Home News Case against the Hillsborough police chief is ‘breathtakingly unfair’, court hears

Case against the Hillsborough police chief is ‘breathtakingly unfair’, court hears

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THE case against the Hillsborough police chief David Duckenfield is “breathtakingly unfair”, a court heard yesterday.

His barrister said that Duckenfield, the match commander at the 1989 FA Cup semi-final where 96 fans died in a crush, was being blamed for the failings of others.

A court has heard that the case against Hillsborough police chief David Duckenfield is 'breathtakingly unfair' according to his barrister
Mercury Press

A court has heard that the case against Hillsborough police chief David Duckenfield is ‘breathtakingly unfair’ according to his barrister[/caption]

In his closing speech Benjamin Myers said his client was not responsible for a reduction in police numbers at the game.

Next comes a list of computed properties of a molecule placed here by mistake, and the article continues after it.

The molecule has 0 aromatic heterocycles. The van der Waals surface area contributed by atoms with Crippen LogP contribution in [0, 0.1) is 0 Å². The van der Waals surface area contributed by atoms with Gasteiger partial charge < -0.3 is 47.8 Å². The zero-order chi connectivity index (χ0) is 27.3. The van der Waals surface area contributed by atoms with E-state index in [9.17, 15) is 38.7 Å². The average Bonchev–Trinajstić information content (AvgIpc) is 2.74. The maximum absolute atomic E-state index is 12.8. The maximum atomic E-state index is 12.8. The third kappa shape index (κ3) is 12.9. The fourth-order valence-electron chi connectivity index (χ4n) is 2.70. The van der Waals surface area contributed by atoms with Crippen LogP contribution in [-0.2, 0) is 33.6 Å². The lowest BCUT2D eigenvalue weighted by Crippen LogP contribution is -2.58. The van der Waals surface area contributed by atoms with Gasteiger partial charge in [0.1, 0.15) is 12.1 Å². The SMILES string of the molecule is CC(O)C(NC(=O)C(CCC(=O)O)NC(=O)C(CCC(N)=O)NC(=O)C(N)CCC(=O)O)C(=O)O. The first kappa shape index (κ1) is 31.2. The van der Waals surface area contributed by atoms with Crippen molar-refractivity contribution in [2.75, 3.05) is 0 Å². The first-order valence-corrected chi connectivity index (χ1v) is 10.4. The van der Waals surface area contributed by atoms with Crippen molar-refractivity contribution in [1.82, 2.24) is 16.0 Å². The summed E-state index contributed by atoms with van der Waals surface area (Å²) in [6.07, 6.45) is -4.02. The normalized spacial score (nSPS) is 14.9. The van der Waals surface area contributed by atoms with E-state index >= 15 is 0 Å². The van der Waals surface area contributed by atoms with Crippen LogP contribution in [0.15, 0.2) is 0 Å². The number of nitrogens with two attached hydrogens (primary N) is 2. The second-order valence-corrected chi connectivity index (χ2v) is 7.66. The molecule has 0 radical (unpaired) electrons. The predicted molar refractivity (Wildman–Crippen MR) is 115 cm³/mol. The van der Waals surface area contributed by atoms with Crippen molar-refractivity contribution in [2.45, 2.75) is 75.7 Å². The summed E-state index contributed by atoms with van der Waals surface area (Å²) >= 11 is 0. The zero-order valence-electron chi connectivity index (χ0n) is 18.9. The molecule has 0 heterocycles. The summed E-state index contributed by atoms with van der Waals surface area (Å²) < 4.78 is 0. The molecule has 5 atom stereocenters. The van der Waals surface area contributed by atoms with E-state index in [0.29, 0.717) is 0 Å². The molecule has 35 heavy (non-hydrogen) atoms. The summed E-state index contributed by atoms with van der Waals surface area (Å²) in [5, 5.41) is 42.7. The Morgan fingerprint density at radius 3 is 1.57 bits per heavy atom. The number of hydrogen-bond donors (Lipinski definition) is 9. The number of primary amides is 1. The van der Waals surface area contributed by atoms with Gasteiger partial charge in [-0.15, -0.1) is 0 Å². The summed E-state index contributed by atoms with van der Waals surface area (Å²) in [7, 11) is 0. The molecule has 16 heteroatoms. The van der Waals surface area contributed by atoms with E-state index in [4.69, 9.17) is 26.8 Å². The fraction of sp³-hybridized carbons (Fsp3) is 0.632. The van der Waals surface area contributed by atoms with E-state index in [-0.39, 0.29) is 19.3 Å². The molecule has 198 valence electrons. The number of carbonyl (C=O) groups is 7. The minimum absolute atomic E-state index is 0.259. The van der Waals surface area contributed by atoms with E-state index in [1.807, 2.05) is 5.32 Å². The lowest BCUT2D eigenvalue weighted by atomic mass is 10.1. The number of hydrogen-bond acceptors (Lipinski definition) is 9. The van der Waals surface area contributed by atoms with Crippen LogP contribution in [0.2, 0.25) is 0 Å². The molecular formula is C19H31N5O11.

And he said Duckenfield should not be blamed for safety flaws at the Sheffield Wednesday ground.


Mr Myers told the jury: “You are being invited to give him responsibility for incompetence on the part of others.”

Duckenfield, 74, denies manslaughter by gross negligence. Graham Mackrell, 69, denies a health and safety charge.

The Preston crown court trial continues.

Duckenfield is on trial for gross negligence
Duckenfield denies manslaughter by gross negligence

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